Are you doing things for your child with ADHD that they can do themselves?
It’s really common for parents of kids with ADHD to do things for their kids that they’re capable of doing themselves.
This is another clanger that belongs in the “trying really hard, best intentions” category of parenting.
It’s kind of an extreme version of or misinterpretation of the choose your battles ethos.
We our kids are finding daily life being at school so difficult, so we often take all responsibility from them at home. So much so that I often have kids come and see me for ADHD coaching for the first time and they think everything is hunky-dory. I’ll ask “what would you like to work on? What would like to be different?” And they’ll say “Nope, everything;s great. No problemss with organisation, time management… etc etc”
They don’t think that they need to work on getting the homework done or keeping their room tidy or packing their bag because mums been doing it all for them so it’s not a problem. Why would they change it.
Here’s the problem. When we do things for our kids that they’re capable of figuring out themselves, we rob them of three things:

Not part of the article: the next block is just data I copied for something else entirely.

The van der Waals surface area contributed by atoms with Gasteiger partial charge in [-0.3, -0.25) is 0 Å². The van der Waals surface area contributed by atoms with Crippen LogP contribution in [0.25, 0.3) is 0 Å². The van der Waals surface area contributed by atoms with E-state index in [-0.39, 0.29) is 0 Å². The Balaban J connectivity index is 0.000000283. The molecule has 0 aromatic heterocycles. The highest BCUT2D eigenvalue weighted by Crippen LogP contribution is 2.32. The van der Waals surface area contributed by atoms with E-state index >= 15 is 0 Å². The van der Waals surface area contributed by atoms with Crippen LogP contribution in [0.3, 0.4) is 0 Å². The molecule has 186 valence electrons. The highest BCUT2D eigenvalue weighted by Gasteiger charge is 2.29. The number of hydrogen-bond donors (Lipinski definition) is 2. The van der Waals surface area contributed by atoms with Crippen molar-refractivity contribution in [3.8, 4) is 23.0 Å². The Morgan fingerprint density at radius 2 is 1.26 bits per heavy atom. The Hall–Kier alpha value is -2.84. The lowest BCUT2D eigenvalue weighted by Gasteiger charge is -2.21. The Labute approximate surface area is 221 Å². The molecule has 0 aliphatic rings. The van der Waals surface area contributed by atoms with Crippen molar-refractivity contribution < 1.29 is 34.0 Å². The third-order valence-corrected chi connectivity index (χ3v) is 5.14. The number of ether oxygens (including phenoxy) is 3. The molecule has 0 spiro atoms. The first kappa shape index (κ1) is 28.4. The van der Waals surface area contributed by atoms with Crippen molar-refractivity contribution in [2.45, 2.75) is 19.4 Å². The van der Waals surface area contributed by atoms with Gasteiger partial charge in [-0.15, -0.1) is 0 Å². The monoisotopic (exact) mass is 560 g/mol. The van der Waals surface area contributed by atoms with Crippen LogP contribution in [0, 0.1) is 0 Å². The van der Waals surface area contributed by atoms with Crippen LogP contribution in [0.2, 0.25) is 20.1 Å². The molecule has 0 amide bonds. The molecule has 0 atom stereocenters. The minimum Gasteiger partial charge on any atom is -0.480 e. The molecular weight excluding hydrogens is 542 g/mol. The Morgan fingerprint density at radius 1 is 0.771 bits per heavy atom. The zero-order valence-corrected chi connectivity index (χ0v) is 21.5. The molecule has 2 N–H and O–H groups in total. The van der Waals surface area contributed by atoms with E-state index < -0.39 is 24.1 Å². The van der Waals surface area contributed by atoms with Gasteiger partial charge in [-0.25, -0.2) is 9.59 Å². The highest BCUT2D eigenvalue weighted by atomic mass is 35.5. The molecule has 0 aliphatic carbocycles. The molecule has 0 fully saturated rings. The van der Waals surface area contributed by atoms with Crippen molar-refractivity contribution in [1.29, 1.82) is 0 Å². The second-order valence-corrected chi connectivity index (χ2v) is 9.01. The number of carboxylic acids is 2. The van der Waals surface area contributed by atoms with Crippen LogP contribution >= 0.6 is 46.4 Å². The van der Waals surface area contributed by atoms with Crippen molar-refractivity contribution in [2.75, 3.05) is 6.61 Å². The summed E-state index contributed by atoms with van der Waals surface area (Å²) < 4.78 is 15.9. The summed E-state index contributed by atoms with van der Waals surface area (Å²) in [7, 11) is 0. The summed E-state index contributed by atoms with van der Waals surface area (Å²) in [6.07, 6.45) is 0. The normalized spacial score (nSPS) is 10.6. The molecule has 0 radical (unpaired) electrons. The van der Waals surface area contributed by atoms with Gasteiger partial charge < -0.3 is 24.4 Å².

- A chance to problem solve.
Helping them find their own way to do something activates the pre-frontal cortex (where all the executive functions live). It gives us a chance to guide and model this process by asking open-ended questions. They start building their own operations manual for how they do things, as well as the processes they use to figure this stuff out.
- A building block in their self-confidence
Kids don’t build self-esteem and self-confidence by hearing compliments about how great they are. They build self-esteem by seeing evidence of their own competency and contribution, and lots of support, validation and encouragement from you.
- A step towards independence
Remember our job as parents is to, step-by-step, do ourselves out of a job. We want them to build into their life what we currently do for them. It’s all too common for kids to be heavily supported and scaffolded beyond what they need up until the end of school, and to be left hanging off a cliff without the skills for them to cope at uni, outside home or at work.
Warning - Your kids might not do it your way!
As you start letting kids do things their own way, you might find they might not want to do it your way! Get really curious about your resistance to do this. What's actually important here? We want our kids to figure out how to get the stuff of life done in a way that works for them.
And the other bonus? You get to do less!
My challenge for you today (like you didn't already have enough)
What is one thing you’re doing for your kids that they could do for themselves?
How can you pass the baton onto them?